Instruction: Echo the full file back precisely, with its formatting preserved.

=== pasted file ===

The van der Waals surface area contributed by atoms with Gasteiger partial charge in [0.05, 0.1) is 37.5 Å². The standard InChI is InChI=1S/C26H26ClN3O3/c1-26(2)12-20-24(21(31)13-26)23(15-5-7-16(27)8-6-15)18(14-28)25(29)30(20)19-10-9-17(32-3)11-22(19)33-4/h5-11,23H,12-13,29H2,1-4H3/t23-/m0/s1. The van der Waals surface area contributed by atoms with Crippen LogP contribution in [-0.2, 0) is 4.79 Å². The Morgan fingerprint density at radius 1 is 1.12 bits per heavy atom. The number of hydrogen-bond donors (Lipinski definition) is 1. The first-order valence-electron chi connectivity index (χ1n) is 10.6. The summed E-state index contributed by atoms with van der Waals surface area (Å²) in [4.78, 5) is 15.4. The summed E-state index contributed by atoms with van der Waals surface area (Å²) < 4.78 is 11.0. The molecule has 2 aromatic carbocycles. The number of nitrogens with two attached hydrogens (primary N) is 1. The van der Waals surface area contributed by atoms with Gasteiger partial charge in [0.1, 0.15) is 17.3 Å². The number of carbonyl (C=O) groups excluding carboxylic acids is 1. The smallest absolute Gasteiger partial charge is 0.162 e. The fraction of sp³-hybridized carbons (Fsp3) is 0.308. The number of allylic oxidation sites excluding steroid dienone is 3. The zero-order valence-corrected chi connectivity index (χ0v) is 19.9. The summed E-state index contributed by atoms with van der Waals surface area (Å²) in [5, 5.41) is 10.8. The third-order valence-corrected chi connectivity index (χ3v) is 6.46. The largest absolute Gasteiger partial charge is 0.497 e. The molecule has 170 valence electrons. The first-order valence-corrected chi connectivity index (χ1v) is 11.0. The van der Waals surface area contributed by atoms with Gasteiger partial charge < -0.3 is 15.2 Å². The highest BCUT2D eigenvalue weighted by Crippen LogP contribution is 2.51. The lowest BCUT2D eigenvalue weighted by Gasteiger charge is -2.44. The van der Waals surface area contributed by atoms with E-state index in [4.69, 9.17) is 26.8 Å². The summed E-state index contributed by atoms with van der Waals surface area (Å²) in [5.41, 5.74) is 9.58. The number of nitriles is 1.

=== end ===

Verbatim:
The van der Waals surface area contributed by atoms with Gasteiger partial charge in [0.05, 0.1) is 37.5 Å². The standard InChI is InChI=1S/C26H26ClN3O3/c1-26(2)12-20-24(21(31)13-26)23(15-5-7-16(27)8-6-15)18(14-28)25(29)30(20)19-10-9-17(32-3)11-22(19)33-4/h5-11,23H,12-13,29H2,1-4H3/t23-/m0/s1. The van der Waals surface area contributed by atoms with Crippen LogP contribution in [-0.2, 0) is 4.79 Å². The Morgan fingerprint density at radius 1 is 1.12 bits per heavy atom. The number of hydrogen-bond donors (Lipinski definition) is 1. The first-order valence-electron chi connectivity index (χ1n) is 10.6. The summed E-state index contributed by atoms with van der Waals surface area (Å²) in [4.78, 5) is 15.4. The summed E-state index contributed by atoms with van der Waals surface area (Å²) < 4.78 is 11.0. The molecule has 2 aromatic carbocycles. The number of nitrogens with two attached hydrogens (primary N) is 1. The van der Waals surface area contributed by atoms with Gasteiger partial charge in [0.1, 0.15) is 17.3 Å². The number of carbonyl (C=O) groups excluding carboxylic acids is 1. The smallest absolute Gasteiger partial charge is 0.162 e. The fraction of sp³-hybridized carbons (Fsp3) is 0.308. The number of allylic oxidation sites excluding steroid dienone is 3. The zero-order valence-corrected chi connectivity index (χ0v) is 19.9. The summed E-state index contributed by atoms with van der Waals surface area (Å²) in [5, 5.41) is 10.8. The third-order valence-corrected chi connectivity index (χ3v) is 6.46. The largest absolute Gasteiger partial charge is 0.497 e. The molecule has 170 valence electrons. The first-order valence-corrected chi connectivity index (χ1v) is 11.0. The van der Waals surface area contributed by atoms with Gasteiger partial charge < -0.3 is 15.2 Å². The highest BCUT2D eigenvalue weighted by Crippen LogP contribution is 2.51. The lowest BCUT2D eigenvalue weighted by Gasteiger charge is -2.44. The van der Waals surface area contributed by atoms with E-state index in [4.69, 9.17) is 26.8 Å². The summed E-state index contributed by atoms with van der Waals surface area (Å²) in [5.41, 5.74) is 9.58. The number of nitriles is 1.